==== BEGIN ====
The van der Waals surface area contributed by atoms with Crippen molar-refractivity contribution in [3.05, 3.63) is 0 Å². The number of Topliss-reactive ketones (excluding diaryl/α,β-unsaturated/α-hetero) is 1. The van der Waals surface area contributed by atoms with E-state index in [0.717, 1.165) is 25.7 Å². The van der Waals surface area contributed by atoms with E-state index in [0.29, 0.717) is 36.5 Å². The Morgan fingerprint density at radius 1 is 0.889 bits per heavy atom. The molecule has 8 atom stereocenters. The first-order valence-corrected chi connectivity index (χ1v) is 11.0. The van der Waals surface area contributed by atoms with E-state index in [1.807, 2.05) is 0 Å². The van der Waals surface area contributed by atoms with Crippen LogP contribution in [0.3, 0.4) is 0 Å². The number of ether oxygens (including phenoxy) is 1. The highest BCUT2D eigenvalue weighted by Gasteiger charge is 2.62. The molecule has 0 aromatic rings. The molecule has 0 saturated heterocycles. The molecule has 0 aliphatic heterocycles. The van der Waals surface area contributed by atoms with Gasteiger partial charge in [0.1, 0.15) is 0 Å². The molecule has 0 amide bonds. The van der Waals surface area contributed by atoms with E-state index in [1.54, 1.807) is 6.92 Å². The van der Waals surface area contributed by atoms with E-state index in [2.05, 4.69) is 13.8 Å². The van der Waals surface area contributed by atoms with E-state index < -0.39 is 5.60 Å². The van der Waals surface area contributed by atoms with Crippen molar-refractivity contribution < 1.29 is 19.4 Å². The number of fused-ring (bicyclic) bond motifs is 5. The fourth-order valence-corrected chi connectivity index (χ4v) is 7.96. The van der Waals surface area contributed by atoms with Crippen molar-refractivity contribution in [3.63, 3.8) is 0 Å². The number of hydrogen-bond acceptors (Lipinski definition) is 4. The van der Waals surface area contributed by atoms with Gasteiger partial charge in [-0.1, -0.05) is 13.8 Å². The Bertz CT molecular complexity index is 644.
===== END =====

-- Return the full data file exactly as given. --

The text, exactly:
The van der Waals surface area contributed by atoms with Crippen molar-refractivity contribution in [3.05, 3.63) is 0 Å². The number of Topliss-reactive ketones (excluding diaryl/α,β-unsaturated/α-hetero) is 1. The van der Waals surface area contributed by atoms with E-state index in [0.717, 1.165) is 25.7 Å². The van der Waals surface area contributed by atoms with E-state index in [0.29, 0.717) is 36.5 Å². The Morgan fingerprint density at radius 1 is 0.889 bits per heavy atom. The molecule has 8 atom stereocenters. The first-order valence-corrected chi connectivity index (χ1v) is 11.0. The van der Waals surface area contributed by atoms with E-state index in [1.807, 2.05) is 0 Å². The van der Waals surface area contributed by atoms with Crippen LogP contribution in [0.3, 0.4) is 0 Å². The number of ether oxygens (including phenoxy) is 1. The highest BCUT2D eigenvalue weighted by Gasteiger charge is 2.62. The molecule has 0 aromatic rings. The molecule has 0 saturated heterocycles. The molecule has 0 aliphatic heterocycles. The van der Waals surface area contributed by atoms with Gasteiger partial charge in [0.1, 0.15) is 0 Å². The molecule has 0 amide bonds. The van der Waals surface area contributed by atoms with E-state index in [1.54, 1.807) is 6.92 Å². The van der Waals surface area contributed by atoms with E-state index in [2.05, 4.69) is 13.8 Å². The van der Waals surface area contributed by atoms with E-state index < -0.39 is 5.60 Å². The van der Waals surface area contributed by atoms with Crippen molar-refractivity contribution < 1.29 is 19.4 Å². The number of fused-ring (bicyclic) bond motifs is 5. The fourth-order valence-corrected chi connectivity index (χ4v) is 7.96. The van der Waals surface area contributed by atoms with Crippen molar-refractivity contribution in [3.63, 3.8) is 0 Å². The number of hydrogen-bond acceptors (Lipinski definition) is 4. The van der Waals surface area contributed by atoms with Gasteiger partial charge in [-0.1, -0.05) is 13.8 Å². The Bertz CT molecular complexity index is 644.